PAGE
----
A Ballerina’s Last Steps

By Abigail Cross, FCLC ’19

On Saturday, November 14th, I witnessed French ballet legend Sylvie Guillem’s final performance in the United States. The three evening engagement, from November 12th through the 14th at New York City Center, was part of Guillem’s world retirement tour, entitled “Life in Progress.” The program consisted of works by Akram Khan, William Forsythe, Russell Maliphant, and Mats Ek, contemporary choreographers with whom Guillem has worked with throughout her career.

For years I have regarded Sylvie Guillem’s incredible physical facility with a combination of admiration and envy, as has the rest of the dance world. This night was no different; Guillem’s physicality was front and center. Even at the age of 50, the arch of her feet, the hyperextension of her knees, and the mobility of her hips are unparalleled. During “Bye,” the final piece of the program, a near collision between Guillem’s leg and her nose elicited a quiet, involuntary gasp from the audience. One would imagine that we had grown accustomed to her superhuman abilities by that point. However, Guillem, along with choreographer Mats Ek, still managed to surprise us. The primary source of this surprise was in the unaffected, yet staccato, nature of this particular gasp-evoking battement. With neither warning nor reaction from her serene torso, Guillem’s leg accelerated to from floor to nose, and back again. While the movement was relatively simple, the juxtaposition of rapid motion and stillness made it indelible. Continue reading A Ballerina’s Last Steps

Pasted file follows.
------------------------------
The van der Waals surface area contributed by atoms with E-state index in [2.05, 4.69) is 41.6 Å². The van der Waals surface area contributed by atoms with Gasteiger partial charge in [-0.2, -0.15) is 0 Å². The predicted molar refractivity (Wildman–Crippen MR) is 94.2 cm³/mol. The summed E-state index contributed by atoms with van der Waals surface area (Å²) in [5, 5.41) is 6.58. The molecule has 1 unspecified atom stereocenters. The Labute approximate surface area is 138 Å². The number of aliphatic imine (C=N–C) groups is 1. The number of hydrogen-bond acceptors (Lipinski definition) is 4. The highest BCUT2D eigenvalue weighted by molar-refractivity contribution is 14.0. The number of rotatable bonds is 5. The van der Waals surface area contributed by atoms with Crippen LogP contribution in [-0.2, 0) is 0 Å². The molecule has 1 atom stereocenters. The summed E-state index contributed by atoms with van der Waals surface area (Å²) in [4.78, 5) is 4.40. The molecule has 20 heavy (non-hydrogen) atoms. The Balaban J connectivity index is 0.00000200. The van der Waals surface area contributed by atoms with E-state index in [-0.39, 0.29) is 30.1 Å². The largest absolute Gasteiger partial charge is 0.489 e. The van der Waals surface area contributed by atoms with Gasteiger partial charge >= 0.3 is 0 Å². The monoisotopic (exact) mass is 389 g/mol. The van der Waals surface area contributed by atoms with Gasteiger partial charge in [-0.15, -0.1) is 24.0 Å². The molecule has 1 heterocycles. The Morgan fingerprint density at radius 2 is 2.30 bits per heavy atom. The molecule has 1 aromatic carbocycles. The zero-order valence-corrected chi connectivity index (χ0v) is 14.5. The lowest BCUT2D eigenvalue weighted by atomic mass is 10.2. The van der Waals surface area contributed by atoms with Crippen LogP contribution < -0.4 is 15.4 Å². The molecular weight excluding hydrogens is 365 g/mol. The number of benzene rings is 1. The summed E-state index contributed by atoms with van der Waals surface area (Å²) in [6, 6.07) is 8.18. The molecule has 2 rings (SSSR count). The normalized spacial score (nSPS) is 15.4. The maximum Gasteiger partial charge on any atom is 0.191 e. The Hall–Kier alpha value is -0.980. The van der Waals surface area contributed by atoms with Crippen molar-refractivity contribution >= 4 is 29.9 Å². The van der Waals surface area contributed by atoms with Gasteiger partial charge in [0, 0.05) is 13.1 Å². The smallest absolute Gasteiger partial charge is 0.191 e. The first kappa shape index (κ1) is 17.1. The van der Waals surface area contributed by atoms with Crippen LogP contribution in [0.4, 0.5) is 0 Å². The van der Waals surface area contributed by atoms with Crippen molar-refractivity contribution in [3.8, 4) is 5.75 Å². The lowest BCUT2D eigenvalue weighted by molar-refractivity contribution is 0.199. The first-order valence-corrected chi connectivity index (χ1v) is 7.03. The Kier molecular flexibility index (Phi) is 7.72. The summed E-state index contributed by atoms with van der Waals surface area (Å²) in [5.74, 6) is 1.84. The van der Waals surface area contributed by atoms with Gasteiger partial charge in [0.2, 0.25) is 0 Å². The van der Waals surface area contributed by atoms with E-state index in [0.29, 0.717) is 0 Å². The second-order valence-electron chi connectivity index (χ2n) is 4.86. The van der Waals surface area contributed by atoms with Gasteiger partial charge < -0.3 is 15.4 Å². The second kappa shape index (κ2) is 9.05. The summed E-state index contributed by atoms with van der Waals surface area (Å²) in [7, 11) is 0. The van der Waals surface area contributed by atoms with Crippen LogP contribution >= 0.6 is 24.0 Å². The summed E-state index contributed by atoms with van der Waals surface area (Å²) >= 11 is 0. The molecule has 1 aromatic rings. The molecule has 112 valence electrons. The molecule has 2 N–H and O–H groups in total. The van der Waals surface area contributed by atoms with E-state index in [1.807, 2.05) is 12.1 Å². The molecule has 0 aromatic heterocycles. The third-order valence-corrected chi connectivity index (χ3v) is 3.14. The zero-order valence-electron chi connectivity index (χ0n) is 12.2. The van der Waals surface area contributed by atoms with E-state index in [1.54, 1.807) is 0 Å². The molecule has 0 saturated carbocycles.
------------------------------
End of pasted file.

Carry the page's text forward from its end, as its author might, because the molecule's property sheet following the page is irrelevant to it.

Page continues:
Reflections: On Kawara – Silence

By Adam Fales, FCLC ’17

I took a break from the retrospective On Kawara—Silence to buy a few postcards for friends and family at the gift shop near the top of the Guggenheim’s famous rotunda. As the cashier rang up various pictures of the Frank Lloyd Wright-designed museum’s exterior, I asked him how his day had been. “Just another Sunday at the Guggenheim” was his response.

It is this passive attitude towards time that I think Kawara’s work simultaneously abhors and upholds as necessary to our human experience. The contradiction between the active and passive times in life haunts the entire retrospective. Continue reading Reflections: On Kawara – Silence